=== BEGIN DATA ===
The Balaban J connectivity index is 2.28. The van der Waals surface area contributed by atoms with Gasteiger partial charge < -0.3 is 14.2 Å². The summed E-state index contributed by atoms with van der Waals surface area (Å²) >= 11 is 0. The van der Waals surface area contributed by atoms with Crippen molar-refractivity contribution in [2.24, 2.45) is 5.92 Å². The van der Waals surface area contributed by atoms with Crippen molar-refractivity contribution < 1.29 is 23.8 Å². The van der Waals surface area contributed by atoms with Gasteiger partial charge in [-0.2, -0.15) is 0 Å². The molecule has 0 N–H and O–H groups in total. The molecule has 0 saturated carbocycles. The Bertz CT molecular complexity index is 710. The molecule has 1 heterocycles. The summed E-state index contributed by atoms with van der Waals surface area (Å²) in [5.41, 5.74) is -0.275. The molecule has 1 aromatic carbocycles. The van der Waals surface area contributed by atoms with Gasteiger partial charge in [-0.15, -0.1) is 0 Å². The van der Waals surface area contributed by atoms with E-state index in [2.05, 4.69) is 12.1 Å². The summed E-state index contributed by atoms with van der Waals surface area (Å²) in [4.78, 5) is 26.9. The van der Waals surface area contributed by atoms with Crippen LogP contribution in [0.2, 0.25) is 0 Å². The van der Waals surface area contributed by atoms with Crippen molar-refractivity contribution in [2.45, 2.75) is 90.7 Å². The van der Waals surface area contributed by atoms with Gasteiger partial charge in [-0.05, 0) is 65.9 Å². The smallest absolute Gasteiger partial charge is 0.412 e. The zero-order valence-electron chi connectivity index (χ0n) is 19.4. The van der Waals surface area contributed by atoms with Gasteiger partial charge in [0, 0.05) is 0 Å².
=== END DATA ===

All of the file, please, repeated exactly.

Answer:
The Balaban J connectivity index is 2.28. The van der Waals surface area contributed by atoms with Gasteiger partial charge < -0.3 is 14.2 Å². The summed E-state index contributed by atoms with van der Waals surface area (Å²) >= 11 is 0. The van der Waals surface area contributed by atoms with Crippen molar-refractivity contribution in [2.24, 2.45) is 5.92 Å². The van der Waals surface area contributed by atoms with Crippen molar-refractivity contribution < 1.29 is 23.8 Å². The van der Waals surface area contributed by atoms with Gasteiger partial charge in [-0.2, -0.15) is 0 Å². The molecule has 0 N–H and O–H groups in total. The molecule has 0 saturated carbocycles. The Bertz CT molecular complexity index is 710. The molecule has 1 heterocycles. The summed E-state index contributed by atoms with van der Waals surface area (Å²) in [5.41, 5.74) is -0.275. The molecule has 1 aromatic carbocycles. The van der Waals surface area contributed by atoms with Gasteiger partial charge in [-0.15, -0.1) is 0 Å². The van der Waals surface area contributed by atoms with E-state index in [2.05, 4.69) is 12.1 Å². The summed E-state index contributed by atoms with van der Waals surface area (Å²) in [4.78, 5) is 26.9. The van der Waals surface area contributed by atoms with Crippen LogP contribution in [0.2, 0.25) is 0 Å². The van der Waals surface area contributed by atoms with Crippen molar-refractivity contribution in [2.45, 2.75) is 90.7 Å². The van der Waals surface area contributed by atoms with Gasteiger partial charge in [-0.05, 0) is 65.9 Å². The smallest absolute Gasteiger partial charge is 0.412 e. The zero-order valence-electron chi connectivity index (χ0n) is 19.4. The van der Waals surface area contributed by atoms with Gasteiger partial charge in [0, 0.05) is 0 Å².